After three years in the army, Michael began learning the diamond trade.

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Photo by Nancy A. Ruhling
A big going-out-of-business sale is planned.


He met Madeleine, a visiting Frenchwoman, through a Jewish organization.

"We went out a couple of times, and I told her I wanted to get engaged," he says. "I didn't have any money, so I gave her a ring I got for a nickel in a machine. She said it was the gesture that counted."

Michael followed Madeleine to Paris, where they married and worked the flea markets.

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Photo by Nancy A. Ruhling
Michael came to New York City in 1955.

In 1955, they came to New York City.

"We got the money for the tickets from a Jewish organization," Michael says. "I don't remember how much it was, but I do know that it took me 10 years to pay it back."

Michael, for that is what he started calling himself in his new country, got a job in the Diamond District, and Madeleine became a seamstress in the Garment District.

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Photo by Nancy A. Ruhling
Michael says Madeleine's was like his baby.

"It was very hard at first," he says. "We didn't know any English. I never took lessons, I just learned it on the way."

An acquaintance had a wholesale lingerie and hosiery business and offered to give them stock on consignment.

They bought out a tiny perfume shop at 72nd Street and 2nd Avenue for the then-large sum of $3,000 and added the lingerie.

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Photo by Nancy A. Ruhling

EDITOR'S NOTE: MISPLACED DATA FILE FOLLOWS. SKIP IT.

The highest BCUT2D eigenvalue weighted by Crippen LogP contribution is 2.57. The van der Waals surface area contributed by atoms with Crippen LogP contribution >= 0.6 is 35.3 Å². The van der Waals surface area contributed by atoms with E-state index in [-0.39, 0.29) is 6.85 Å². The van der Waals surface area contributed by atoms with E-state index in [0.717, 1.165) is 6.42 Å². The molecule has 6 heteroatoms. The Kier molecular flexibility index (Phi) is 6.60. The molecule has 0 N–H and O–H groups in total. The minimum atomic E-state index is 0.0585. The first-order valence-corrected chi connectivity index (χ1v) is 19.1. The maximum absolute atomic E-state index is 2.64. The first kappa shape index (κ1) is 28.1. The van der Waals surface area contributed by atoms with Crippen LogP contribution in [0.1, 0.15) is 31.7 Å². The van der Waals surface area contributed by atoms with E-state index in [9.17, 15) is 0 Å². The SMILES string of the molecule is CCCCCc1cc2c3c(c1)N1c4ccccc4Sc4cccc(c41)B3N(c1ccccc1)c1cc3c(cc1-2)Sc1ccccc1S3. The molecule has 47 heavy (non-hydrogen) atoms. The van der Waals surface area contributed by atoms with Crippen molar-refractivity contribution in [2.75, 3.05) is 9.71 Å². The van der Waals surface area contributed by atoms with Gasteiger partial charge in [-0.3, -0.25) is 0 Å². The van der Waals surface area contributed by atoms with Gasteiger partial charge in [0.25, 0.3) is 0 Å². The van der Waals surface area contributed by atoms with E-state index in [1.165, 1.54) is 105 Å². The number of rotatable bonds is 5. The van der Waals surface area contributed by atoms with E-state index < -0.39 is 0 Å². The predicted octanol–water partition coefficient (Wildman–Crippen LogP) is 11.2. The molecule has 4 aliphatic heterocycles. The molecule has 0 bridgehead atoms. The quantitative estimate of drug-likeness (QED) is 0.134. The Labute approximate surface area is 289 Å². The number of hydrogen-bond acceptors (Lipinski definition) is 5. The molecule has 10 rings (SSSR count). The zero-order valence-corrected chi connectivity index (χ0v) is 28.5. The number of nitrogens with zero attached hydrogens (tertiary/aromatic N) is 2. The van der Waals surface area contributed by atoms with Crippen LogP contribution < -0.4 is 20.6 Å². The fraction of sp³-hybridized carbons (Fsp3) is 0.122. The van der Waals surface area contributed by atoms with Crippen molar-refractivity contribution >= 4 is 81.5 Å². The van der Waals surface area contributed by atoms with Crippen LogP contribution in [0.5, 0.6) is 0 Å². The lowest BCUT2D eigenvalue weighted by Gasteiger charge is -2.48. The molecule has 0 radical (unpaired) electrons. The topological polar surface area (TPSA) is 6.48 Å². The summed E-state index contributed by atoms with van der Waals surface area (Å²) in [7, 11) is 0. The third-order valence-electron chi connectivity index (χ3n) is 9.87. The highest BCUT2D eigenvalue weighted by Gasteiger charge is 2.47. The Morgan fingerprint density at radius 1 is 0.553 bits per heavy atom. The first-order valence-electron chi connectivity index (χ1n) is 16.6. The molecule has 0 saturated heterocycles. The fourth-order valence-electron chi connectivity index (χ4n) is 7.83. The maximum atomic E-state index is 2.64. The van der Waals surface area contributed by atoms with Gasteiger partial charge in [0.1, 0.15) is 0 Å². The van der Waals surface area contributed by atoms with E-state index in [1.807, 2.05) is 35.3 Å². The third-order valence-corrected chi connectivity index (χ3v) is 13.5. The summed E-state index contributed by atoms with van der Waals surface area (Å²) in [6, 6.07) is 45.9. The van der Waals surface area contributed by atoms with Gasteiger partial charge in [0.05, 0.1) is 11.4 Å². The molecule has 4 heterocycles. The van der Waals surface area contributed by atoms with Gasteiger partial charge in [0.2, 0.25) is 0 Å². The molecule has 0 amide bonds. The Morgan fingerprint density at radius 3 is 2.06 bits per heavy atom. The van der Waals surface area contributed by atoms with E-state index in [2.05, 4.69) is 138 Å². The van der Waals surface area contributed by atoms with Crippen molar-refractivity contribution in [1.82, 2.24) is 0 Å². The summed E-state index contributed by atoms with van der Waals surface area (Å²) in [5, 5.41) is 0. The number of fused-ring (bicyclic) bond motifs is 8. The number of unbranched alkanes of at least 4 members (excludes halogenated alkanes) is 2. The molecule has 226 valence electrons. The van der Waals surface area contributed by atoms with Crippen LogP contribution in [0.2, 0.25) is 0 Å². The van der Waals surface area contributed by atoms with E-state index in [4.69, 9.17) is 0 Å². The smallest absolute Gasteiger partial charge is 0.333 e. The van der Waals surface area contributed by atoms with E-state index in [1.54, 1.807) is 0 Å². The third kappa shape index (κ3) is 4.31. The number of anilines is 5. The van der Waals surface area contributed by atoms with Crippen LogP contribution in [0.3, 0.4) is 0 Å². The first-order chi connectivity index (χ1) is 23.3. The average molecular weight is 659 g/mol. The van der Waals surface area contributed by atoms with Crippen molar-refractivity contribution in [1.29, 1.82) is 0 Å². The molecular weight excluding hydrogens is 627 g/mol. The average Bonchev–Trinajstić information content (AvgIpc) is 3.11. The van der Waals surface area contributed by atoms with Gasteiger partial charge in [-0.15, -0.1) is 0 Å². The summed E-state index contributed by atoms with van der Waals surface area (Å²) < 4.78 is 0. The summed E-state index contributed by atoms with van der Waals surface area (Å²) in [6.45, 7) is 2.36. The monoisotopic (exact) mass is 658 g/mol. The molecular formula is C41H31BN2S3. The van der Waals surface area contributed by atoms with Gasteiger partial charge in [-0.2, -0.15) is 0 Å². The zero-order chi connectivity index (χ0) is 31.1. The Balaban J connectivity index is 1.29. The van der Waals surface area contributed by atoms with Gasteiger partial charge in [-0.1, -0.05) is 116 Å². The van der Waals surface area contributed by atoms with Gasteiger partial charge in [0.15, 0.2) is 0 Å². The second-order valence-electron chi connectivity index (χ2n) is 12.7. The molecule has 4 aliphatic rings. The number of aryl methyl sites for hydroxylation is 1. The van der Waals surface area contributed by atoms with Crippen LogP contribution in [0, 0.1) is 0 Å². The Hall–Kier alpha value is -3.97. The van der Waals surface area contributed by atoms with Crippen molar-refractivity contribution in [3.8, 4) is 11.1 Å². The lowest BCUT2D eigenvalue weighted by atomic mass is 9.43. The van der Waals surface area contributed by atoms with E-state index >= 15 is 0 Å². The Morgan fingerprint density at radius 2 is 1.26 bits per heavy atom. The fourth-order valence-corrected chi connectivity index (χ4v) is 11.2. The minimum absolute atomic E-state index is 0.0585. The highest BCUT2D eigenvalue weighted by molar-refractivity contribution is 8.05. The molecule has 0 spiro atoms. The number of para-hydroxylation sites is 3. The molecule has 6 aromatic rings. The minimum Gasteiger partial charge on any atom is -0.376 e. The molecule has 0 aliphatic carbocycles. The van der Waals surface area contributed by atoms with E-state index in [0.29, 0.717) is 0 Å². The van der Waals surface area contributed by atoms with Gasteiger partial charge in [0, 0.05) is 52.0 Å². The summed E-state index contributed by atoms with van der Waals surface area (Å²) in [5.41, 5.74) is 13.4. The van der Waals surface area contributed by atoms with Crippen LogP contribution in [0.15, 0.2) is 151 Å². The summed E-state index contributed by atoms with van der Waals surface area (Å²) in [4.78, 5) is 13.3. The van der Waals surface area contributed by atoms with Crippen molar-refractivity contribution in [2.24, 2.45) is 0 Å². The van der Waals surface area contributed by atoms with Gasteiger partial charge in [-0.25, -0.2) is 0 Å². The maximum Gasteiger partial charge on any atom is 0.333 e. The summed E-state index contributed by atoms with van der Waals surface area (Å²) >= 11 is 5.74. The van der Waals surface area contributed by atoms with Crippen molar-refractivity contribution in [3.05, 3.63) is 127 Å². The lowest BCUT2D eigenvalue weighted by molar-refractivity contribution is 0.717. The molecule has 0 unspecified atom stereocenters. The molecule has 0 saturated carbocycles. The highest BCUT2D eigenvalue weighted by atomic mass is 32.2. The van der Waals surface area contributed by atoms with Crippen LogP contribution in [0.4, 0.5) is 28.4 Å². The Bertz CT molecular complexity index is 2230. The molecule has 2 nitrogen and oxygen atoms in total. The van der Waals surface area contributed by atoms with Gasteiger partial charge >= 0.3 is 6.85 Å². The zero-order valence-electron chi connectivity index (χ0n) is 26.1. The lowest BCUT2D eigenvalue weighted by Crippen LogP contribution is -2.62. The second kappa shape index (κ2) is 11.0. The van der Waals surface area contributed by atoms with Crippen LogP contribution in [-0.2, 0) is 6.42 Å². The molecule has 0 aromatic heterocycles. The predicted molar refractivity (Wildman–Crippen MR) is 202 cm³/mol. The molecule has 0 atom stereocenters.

Michael has until the end of August to leave.

"We didn't know anything about what we were selling," Michael says, adding that Madeleine helped out during the first years. "Every time we had a question, we called the guy who gave it to us."

They made their first sale within the first hour and moved Madeleine's to Astoria when they outgrew their space.

By this time, they had a son and daughter and owned a house in Bayside.

Eventually, they bought a house in Great Neck, a place in Boca Raton, Florida, and the three-apartment, three-business building that houses Madeleine's.

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Photo by Nancy A. Ruhling
He says he's not sad about the closing.

"I've worked at Madeleine's seven days a week for 40 years," says Michael, a small, short man with blue eyes and ginger hair. "Madeleine's is like my baby, but I'm tired, and I need a little rest."

A bride-to-be and her maid of honor walk in.

They're trying not to panic. The wedding is only three hours away, and they are in desperate need of a gel bra.

In two minutes, the sale is complete, and they leave relieved.

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Photo by Nancy A. Ruhling
Going, going, gone ...

Six months ago, Michael sold the building. Under the terms of the deal, he and Madeleine's have to be out by the end of August.

Michael hasn't given much thought to what he will do when he retires.

"I'll find something," he says. "I'll travel to France, and I'll learn the computer. I have to catch up on my schooling because in my entire life I only had two years of education."

He claims he's not sad to let Madeleine's go. But this time he doesn't sound very convincing.

Nancy A. Ruhling may be reached at Nruhling@gmail.com; nruhling on Instagram.
Copyright 2015 by Nancy A. Ruhling